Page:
It was starting to feel like Groundhog Day – the same range, time after time… then last week gold finally broke out to the upside. Not by much, but the range has changed and we are now in a period of consolidation. With the exception of just under a fortnight in November last year when gold sped up to test $1,875 and then sped back down again (this was the “sell the rumour”), and of one brief spike down to below $1,700 in September (heavy Asia sell-off triggered by a very strong U.S. employment number, triggering more intense fears about the outlook for U.S. interest rates) gold traded in a range between $1,715 and $1,825, equivalent to just 6%. But on closer investigation the trend has been steadily higher since mid-December. The break higher, in the middle of last week, came about in response to an elevated inflation number from the States that put some pressure on the dollar. Technical features then combined to spur gold higher, with momentum boosted as spot pushed upwards through the 10-day moving average, and the 20-day crossed the 200-day to the upside.
The catalyst for this “buy the fact” episode, when gold rallied reasonably hard, was when the Fed took uncertainty out of the market by confirming the intention to start tapering. Gold did move into overbought territory but has subsequently relaxed and the heat has been taken out of the market. Spot volumes have not been especially high and there has been more interesting activity in the forwards, as gold’s forward curve has steepened in line with U.S. rates and the current curve suggests that fair value one year out is 100-110 basis points, which implies three fed funds rate hikes this year.
Gold forward curve
In the physical market there is little interest in gold in India at present, with Dubai prices dipping into a discount to loco London, which suggests that some material may find its way out of Dubai and into the Swiss refiners. There is some patchy buying interest in parts of south-east Asia. Looking ahead the 1st February is the start of the Chinese New Year, which is typically a lively time for the domestic gold market, but appetites may be cooler this year with many people concerned about any travel under the policy of zero tolerance.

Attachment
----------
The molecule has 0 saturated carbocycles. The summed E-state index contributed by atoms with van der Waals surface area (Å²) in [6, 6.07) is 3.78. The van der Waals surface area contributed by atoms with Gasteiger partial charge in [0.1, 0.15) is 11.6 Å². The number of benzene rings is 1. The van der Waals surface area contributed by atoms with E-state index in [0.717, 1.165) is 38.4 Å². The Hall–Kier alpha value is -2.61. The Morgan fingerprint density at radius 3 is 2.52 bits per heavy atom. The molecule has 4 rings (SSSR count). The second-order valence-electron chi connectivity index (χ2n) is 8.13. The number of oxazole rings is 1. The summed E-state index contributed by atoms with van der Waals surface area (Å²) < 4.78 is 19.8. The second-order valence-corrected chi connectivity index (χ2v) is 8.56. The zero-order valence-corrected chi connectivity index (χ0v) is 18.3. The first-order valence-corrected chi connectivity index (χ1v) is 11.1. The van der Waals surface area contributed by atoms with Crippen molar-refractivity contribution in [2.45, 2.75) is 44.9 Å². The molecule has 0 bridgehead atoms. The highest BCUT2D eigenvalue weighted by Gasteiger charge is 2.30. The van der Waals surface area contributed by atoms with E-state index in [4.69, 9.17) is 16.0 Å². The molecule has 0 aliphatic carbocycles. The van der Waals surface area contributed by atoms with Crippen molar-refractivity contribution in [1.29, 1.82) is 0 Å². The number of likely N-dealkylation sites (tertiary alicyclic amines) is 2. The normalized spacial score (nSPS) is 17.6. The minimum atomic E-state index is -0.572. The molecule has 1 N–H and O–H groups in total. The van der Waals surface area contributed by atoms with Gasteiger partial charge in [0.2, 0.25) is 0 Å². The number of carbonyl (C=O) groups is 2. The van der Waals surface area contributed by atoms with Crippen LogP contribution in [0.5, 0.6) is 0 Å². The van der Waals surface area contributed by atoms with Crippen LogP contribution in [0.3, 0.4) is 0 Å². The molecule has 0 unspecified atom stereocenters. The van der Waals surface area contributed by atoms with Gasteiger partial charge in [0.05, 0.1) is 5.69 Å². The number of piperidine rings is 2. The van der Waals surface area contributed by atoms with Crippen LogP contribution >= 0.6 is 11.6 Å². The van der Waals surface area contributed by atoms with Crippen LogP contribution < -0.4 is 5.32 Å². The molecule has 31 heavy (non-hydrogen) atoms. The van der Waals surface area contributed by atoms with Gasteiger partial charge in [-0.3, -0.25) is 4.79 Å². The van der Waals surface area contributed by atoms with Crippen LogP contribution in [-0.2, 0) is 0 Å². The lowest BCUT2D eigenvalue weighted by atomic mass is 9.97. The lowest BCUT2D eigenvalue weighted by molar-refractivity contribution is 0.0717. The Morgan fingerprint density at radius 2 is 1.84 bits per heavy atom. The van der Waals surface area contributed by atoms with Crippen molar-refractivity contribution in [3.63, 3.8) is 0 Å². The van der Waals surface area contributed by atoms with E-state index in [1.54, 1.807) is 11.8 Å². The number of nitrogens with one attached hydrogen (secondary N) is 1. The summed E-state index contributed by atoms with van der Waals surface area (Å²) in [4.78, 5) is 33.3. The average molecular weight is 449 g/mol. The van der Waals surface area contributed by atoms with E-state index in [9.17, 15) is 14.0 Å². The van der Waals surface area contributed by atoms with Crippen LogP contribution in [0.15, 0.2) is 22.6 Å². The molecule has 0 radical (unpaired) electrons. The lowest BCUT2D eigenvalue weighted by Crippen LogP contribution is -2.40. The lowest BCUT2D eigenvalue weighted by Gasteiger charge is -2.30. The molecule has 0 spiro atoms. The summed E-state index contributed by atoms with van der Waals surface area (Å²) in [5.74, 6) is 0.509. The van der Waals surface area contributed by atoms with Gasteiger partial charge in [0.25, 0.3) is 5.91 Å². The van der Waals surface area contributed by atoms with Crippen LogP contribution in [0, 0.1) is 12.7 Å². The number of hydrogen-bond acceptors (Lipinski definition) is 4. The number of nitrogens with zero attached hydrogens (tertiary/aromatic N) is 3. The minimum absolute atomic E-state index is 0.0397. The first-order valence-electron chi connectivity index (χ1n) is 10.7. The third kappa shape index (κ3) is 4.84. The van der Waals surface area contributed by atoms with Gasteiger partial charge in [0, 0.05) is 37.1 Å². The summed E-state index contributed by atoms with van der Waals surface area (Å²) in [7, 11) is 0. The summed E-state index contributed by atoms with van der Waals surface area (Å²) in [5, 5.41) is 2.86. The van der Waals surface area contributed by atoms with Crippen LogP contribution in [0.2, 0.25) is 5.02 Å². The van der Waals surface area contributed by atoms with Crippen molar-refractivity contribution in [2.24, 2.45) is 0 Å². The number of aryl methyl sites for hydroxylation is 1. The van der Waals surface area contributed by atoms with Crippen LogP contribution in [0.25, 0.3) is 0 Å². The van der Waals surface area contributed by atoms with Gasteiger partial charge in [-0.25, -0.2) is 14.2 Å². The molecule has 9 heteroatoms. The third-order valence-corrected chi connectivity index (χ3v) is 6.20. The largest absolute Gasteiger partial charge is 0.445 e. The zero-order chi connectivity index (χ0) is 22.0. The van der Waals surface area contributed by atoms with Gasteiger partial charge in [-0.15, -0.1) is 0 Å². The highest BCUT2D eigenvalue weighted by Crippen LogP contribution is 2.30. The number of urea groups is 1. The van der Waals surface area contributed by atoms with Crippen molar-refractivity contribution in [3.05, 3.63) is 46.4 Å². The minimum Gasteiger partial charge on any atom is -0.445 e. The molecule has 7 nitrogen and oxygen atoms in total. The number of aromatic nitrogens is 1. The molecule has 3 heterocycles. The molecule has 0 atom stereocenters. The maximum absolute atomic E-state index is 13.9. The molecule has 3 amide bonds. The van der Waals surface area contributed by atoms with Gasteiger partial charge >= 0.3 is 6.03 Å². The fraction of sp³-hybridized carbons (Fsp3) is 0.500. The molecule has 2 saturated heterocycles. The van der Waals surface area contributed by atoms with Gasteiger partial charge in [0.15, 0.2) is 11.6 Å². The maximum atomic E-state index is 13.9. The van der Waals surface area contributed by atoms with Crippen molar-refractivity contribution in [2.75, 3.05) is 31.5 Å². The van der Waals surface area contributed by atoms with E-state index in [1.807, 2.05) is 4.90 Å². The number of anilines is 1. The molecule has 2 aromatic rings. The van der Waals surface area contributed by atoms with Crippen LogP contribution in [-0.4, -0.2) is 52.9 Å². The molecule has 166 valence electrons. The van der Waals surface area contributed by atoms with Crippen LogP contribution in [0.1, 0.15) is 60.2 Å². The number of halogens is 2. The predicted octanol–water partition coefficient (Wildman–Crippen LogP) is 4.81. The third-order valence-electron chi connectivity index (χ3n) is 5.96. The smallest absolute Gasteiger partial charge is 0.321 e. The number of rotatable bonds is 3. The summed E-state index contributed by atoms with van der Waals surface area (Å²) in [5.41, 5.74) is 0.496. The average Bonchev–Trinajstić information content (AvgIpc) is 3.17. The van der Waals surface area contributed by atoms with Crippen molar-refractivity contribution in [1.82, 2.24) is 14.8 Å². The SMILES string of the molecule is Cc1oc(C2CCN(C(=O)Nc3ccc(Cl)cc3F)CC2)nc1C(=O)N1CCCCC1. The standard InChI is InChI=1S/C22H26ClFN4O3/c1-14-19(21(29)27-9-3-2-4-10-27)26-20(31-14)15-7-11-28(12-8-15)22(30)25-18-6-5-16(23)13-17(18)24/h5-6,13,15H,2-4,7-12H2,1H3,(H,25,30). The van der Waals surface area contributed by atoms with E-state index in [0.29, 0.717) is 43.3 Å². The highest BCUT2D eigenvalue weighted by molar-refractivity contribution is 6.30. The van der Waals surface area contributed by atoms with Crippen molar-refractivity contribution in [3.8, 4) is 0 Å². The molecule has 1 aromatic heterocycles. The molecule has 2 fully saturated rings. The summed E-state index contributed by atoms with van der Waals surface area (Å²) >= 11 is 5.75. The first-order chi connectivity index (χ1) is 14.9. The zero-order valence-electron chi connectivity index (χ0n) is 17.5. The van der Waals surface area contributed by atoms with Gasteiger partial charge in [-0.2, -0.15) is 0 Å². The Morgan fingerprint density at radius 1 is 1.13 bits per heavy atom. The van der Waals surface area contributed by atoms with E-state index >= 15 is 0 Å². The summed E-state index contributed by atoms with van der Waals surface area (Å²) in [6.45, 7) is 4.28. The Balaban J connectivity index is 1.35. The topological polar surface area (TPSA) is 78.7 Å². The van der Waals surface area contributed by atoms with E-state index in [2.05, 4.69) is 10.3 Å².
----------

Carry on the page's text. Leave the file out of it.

On the other side of the market, though, the story is different in silver. The silver forward curve has remained flatter than that of gold, which ties in with the fact that a number of Mints are on allocation (i.e., they can only take up a certain amount of what they want due to tightness in the market). This is particularly interesting since January is the month in which the U.S. Mint sends large quantities to the distributors. The figures for January to date show gold and silver sales, taking a simple linear extrapolation from the three weeks to date, both running at roughly 5% below the January 2021 levels.
Silver shipping is still being exacerbated by sustained dislocations in the supply chain and all of this points to silver remaining volatile. So far in January we have seen the gold:silver ratio contract sharply. In 2021 silver’s underperformance, in the face of virus-related economic uncertainties, widen from 64.1 at the start of February to a peak of 80.8 in early December. This month, after a correction, it topped out at 80.7 (6th January) and closed down to 75.2 on 20th. There has been a mild widening since, with spot trading at just over $24 as we write. But it does look as if any attempt to clear 80 will fail. Further strength in gold is likely to see silver rally again.
The Federal Open Market Committee meets this week on 25th and 26th January. This is not a meeting that generates specific economic projections or a dot plot of fed funds rate expectations; those are the meetings in the third month of each quarter. But as always, the markets will be watching closely for any nuances in tone either from the Statement or from Jay Powell in his Press Conference and Question-and-Answer session. It is quite a big week for U.S. numbers, with consumer confidence due on Tuesday, and Q4 GDP and durable goods orders due on Thursday and the markets in general are nervous.